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North Carolina denies rights to gay employees

North Carolina denies rights to gay employees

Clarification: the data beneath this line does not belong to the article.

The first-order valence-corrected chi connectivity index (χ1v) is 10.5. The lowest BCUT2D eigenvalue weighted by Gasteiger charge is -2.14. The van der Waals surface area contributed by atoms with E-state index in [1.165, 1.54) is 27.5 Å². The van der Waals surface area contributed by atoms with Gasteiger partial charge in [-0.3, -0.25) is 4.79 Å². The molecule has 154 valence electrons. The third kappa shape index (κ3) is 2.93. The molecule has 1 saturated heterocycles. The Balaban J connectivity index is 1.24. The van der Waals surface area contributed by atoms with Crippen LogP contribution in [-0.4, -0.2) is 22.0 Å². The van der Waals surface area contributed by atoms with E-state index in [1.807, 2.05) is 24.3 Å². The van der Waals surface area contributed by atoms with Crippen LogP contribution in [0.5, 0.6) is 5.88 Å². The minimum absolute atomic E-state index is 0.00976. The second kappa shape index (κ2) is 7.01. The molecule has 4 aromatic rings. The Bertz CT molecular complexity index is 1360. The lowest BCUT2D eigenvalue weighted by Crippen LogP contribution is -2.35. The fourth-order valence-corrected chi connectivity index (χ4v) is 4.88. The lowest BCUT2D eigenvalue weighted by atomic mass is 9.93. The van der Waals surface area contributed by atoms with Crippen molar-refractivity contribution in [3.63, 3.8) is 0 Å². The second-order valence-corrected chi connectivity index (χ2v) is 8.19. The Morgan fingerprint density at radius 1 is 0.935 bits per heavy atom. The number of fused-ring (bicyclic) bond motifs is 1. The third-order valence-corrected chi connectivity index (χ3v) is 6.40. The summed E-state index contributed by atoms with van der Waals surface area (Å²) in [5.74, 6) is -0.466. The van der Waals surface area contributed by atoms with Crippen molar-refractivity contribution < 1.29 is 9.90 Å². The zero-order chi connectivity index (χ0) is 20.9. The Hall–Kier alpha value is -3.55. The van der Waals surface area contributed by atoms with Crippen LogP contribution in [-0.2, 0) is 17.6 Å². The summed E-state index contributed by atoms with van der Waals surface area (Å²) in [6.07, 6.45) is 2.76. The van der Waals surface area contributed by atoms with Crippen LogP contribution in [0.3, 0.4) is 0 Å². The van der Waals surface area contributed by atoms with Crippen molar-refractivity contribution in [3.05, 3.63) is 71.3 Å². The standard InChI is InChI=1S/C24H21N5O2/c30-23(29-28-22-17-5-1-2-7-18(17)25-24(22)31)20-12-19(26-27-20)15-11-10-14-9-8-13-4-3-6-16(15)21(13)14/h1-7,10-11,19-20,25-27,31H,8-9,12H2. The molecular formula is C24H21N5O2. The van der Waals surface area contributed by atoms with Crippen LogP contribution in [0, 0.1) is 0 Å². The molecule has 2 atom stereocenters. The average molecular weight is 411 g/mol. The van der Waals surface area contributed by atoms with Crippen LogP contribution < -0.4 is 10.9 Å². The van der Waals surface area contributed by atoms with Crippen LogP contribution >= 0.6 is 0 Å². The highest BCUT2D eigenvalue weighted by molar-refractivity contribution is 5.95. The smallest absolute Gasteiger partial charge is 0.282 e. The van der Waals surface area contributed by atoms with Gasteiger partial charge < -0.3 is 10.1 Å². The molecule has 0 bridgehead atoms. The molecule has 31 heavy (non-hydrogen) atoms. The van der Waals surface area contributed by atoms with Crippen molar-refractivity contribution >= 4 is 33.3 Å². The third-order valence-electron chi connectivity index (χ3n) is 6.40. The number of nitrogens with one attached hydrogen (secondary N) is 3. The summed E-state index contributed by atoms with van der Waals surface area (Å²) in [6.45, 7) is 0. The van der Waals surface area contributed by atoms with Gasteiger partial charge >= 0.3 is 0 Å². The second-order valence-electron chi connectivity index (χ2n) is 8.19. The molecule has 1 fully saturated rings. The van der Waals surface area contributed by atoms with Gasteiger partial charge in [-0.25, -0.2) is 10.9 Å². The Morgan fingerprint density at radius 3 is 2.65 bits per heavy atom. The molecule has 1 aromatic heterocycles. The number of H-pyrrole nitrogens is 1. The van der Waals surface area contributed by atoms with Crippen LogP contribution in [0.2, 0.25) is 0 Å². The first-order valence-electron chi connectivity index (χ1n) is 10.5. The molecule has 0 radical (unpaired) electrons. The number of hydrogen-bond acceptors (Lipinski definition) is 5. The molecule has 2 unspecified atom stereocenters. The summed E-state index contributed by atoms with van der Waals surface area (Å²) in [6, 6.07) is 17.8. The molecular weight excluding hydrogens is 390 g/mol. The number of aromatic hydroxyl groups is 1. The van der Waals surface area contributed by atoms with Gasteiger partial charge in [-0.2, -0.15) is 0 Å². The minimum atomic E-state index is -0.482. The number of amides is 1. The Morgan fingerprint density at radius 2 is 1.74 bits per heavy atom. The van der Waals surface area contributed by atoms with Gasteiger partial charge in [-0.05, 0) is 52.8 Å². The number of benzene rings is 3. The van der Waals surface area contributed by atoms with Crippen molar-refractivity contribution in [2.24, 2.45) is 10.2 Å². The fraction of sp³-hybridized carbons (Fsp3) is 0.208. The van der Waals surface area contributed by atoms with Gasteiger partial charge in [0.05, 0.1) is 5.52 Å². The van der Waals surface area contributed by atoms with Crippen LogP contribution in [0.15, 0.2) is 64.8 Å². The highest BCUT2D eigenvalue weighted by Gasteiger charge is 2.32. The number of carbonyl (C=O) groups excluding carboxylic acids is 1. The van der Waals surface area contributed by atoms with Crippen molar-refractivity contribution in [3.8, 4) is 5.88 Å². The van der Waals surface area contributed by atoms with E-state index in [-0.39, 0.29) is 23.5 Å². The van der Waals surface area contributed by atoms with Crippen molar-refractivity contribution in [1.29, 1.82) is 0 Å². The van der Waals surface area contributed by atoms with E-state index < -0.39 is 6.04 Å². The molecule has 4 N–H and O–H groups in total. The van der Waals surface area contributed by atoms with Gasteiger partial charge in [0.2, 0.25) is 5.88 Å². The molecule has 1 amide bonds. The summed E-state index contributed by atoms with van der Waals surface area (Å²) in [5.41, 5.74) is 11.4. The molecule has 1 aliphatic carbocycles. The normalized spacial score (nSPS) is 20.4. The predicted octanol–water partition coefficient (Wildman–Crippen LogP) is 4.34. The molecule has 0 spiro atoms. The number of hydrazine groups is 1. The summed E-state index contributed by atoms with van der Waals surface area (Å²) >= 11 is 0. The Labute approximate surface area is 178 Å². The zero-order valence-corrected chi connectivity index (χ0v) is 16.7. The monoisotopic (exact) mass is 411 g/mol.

A bill that would have extended equal opportunity rights to gay, lesbian, and transgendered state employees in North Carolina was killed by one vote Thursday. A state house committee voted 9-8 to reject the proposed legislation that would have expanded the state's equal employment opportunity law to cover sexual orientation, gender identity, and gender expression. It would not have provided medical coverage or other benefits for domestic partners. Private companies would not have been forced to change their practices under the bill either. "This bill says we'll take talent and ability in any package and any form because that's what we need to serve the citizens of North Carolina," said Sam Connally, director of human resources at the University of North Carolina at Wilmington, at the committee meeting. But Victoria Peterson, 49, of Durham said state and federal equal opportunity were created in response to the historical discrimination against women and minorities, not sexual orientation. "They could come to work dressed one day looking like a female and two weeks later looking like a male," she said. "We do not recognize people who actively engage in a gay lifestyle."

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